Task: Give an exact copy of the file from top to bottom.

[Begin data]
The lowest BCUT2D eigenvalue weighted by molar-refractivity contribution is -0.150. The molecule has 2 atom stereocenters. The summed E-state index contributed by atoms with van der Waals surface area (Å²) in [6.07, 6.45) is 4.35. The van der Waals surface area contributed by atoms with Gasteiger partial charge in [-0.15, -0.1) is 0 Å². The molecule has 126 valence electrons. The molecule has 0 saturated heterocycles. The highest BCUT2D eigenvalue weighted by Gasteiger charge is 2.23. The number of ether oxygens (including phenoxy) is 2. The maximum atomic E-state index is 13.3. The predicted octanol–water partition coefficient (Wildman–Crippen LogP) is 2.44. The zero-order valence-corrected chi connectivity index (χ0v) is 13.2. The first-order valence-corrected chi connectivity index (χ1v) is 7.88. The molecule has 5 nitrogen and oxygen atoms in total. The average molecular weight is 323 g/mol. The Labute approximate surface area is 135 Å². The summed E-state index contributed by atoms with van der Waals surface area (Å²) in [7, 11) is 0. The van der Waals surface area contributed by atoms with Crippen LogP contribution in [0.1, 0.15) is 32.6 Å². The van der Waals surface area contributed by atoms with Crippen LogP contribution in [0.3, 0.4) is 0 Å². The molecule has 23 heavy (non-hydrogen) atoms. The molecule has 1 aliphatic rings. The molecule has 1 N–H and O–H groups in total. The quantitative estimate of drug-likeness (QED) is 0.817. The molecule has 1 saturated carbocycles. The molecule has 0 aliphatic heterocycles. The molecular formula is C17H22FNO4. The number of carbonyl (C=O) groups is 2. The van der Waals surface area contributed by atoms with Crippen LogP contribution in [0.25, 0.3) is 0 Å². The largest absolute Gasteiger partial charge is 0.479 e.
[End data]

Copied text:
The lowest BCUT2D eigenvalue weighted by molar-refractivity contribution is -0.150. The molecule has 2 atom stereocenters. The summed E-state index contributed by atoms with van der Waals surface area (Å²) in [6.07, 6.45) is 4.35. The van der Waals surface area contributed by atoms with Gasteiger partial charge in [-0.15, -0.1) is 0 Å². The molecule has 126 valence electrons. The molecule has 0 saturated heterocycles. The highest BCUT2D eigenvalue weighted by Gasteiger charge is 2.23. The number of ether oxygens (including phenoxy) is 2. The maximum atomic E-state index is 13.3. The predicted octanol–water partition coefficient (Wildman–Crippen LogP) is 2.44. The zero-order valence-corrected chi connectivity index (χ0v) is 13.2. The first-order valence-corrected chi connectivity index (χ1v) is 7.88. The molecule has 5 nitrogen and oxygen atoms in total. The average molecular weight is 323 g/mol. The Labute approximate surface area is 135 Å². The summed E-state index contributed by atoms with van der Waals surface area (Å²) in [7, 11) is 0. The van der Waals surface area contributed by atoms with Crippen LogP contribution in [0.1, 0.15) is 32.6 Å². The van der Waals surface area contributed by atoms with Crippen LogP contribution in [0.3, 0.4) is 0 Å². The molecule has 23 heavy (non-hydrogen) atoms. The molecule has 1 aliphatic rings. The molecule has 1 N–H and O–H groups in total. The quantitative estimate of drug-likeness (QED) is 0.817. The molecule has 1 saturated carbocycles. The molecule has 0 aliphatic heterocycles. The molecular formula is C17H22FNO4. The number of carbonyl (C=O) groups is 2. The van der Waals surface area contributed by atoms with Crippen LogP contribution in [0.25, 0.3) is 0 Å². The largest absolute Gasteiger partial charge is 0.479 e.